China looks to narrow city-rural development gap
BEIJING: China is boosting representation for its dwindling rural population in the national legislature as part of a new push to narrow the development gap between city and countryside.
Once an overwhelmingly rural society, China is urbanizing at an accelerating rate, with 43 percent, or 560 million people, now living in the cities, according to official figures. The urban population has risen 7 percent in the last five years.
There are nearly 3,000 members of the legislature, known as the National People's Congress, but members from urban areas represent just one quarter the number of constituents as their rural counterparts. That was originally intended as a way of protecting the interests of what had been a small urban minority surrounded by hundreds of millions of farmers.
An amendment to the election law erasing that distinction will be passed before the close of the annual session of the National People's Congress on Sunday.
"This change helps fill the need for equal development rights," Miao Zhi, a delegate from the western, largely rural, region of Xinjiang, said Monday. "It's a step forward for the human rights cause."
The change is hardly a step toward open elections: National People's Congress delegates will still be chosen by assemblies at the provincial level, who in turn are picked by congresses at the city, county, township, and village levels. Communist Party officials preselect many candidates, especially at the higher levels.
However, the reform move is in keeping with President Hu Jintao's pledges to improve conditions for the bulk of the population getting by on the average rural per-capita annual disposable income of 5,153 yuan (about $750) — or in some areas, much less.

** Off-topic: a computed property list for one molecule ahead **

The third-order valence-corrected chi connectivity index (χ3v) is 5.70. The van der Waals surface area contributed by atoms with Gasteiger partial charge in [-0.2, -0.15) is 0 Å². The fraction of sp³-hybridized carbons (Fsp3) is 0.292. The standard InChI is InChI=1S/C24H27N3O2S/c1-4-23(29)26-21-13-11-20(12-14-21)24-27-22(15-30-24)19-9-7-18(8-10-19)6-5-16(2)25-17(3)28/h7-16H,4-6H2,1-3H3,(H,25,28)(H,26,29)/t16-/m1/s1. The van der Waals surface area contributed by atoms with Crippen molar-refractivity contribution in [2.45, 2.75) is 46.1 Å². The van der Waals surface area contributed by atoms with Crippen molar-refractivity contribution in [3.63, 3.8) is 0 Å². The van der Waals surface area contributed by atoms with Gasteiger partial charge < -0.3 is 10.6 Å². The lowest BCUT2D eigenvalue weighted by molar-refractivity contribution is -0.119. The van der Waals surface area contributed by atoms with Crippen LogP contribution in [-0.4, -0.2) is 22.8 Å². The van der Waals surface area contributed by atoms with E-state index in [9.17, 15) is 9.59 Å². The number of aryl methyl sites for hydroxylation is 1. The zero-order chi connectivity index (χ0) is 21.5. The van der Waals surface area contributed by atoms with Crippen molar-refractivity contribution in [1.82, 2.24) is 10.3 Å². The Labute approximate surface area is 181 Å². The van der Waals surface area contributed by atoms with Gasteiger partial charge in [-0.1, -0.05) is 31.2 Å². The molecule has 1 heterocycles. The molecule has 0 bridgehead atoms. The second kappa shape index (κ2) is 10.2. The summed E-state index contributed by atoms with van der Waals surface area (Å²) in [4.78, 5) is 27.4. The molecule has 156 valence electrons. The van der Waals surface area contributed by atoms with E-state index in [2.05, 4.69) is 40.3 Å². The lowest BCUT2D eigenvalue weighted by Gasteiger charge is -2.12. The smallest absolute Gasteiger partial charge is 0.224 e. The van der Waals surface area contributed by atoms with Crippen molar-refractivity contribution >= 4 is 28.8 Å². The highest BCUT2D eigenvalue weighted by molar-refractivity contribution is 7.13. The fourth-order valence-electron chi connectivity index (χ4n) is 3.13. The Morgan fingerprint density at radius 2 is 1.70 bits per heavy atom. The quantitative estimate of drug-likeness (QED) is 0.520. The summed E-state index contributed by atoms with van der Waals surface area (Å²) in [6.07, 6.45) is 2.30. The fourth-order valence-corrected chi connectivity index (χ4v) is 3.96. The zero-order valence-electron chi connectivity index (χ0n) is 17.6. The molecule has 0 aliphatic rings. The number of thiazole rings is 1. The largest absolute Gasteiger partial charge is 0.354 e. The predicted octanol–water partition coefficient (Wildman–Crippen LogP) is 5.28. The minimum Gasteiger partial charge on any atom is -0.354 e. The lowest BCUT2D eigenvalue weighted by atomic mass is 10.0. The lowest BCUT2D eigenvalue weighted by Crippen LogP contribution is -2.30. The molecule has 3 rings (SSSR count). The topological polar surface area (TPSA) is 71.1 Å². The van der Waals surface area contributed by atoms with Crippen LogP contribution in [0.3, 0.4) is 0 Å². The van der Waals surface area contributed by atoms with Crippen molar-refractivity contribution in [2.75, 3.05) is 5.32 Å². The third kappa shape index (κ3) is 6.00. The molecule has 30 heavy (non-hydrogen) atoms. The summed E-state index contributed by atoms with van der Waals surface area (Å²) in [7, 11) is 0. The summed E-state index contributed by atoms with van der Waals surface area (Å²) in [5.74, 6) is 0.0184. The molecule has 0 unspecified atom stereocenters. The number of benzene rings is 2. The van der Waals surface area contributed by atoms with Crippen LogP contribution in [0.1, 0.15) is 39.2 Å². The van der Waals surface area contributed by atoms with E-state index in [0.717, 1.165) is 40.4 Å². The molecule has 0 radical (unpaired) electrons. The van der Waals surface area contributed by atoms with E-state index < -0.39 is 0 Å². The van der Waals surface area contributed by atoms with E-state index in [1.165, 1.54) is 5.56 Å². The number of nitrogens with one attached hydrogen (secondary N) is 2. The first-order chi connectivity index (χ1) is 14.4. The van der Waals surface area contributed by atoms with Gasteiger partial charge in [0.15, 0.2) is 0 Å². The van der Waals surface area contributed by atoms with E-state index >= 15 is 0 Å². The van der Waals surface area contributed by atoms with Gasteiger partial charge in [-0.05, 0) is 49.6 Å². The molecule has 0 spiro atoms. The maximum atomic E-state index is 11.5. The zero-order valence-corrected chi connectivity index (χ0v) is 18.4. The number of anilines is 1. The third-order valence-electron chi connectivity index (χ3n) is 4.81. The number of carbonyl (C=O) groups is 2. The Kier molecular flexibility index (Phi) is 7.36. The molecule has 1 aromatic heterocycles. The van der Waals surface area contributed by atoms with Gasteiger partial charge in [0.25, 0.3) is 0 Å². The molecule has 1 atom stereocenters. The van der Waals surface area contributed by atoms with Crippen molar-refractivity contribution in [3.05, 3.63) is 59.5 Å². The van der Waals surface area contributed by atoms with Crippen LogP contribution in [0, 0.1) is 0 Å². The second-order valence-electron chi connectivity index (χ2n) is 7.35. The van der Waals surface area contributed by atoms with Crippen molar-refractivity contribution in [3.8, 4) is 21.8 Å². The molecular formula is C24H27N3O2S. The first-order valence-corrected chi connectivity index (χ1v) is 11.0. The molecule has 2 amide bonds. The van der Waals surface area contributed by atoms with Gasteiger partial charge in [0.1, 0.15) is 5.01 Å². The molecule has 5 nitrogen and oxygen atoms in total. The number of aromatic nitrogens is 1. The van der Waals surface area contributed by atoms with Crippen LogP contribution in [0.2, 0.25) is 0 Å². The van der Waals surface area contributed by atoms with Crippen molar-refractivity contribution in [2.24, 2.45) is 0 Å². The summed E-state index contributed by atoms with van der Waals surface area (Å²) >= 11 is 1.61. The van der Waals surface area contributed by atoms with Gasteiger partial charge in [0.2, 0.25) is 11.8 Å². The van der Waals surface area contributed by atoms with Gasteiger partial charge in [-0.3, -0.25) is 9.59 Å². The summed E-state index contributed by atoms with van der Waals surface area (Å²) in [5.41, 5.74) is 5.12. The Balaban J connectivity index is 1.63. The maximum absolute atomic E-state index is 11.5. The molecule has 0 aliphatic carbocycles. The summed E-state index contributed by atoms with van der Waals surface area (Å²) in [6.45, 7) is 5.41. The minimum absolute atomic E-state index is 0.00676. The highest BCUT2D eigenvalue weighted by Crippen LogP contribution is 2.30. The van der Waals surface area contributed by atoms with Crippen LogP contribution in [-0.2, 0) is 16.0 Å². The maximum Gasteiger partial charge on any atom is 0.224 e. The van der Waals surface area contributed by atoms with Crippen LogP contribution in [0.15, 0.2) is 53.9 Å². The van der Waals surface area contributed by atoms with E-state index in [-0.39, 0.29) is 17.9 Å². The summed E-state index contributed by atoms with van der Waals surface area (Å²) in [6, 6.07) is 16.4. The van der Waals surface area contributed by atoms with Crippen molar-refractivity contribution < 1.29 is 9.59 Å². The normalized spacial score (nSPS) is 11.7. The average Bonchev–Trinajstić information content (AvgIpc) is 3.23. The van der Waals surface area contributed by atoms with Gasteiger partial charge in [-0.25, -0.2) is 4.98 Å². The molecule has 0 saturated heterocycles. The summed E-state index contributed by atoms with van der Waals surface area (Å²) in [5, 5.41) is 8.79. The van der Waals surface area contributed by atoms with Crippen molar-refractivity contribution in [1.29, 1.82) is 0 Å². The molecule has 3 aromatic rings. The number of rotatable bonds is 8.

Like many large developing nations, China's city-countryside divide is vast, with rural residents earning incomes that are on average just one-third of urban ones. Schools, hospitals, recreational facilities and government services lag far behind those in the cities.
While rural residents have been migrating in increasing numbers, they are excluded from subsidized housing and other benefits by their official residency status, or "hukou." The system, which designates each citizen as either rural or urban, has been likened by some to a form of apartheid that enforces the gap in income and benefits.
Coveted urban status can be obtained, but only under certain conditions, such as investing in property or by marrying a city dweller.
The system was originally designed to control internal migration and ration resources as part of strict social controls under Mao Zedong's communists, who seized power in 1949.
Critics say it is outdated and out of step with the increasingly mobile, cosmopolitan society. In a sign of mounting dissatisfaction, 13 newspapers across the country published a joint editorial last week calling for it to be scrapped.
"Freedom of movement is a human right," the editorial said.
Officials say they are moving to reform the system, but haven't indicated they will end it entirely.
Zhang Zuoha, vice governor of Sichuan in the country's southwest, said his province had eliminated some hukou requirements and expected other regions to accommodate the 20 million Sichuanese who migrate in search of work.
"For those who have relatively stable jobs and housing, the place where they live must accept them and deal with their hukou issue," Zhang said.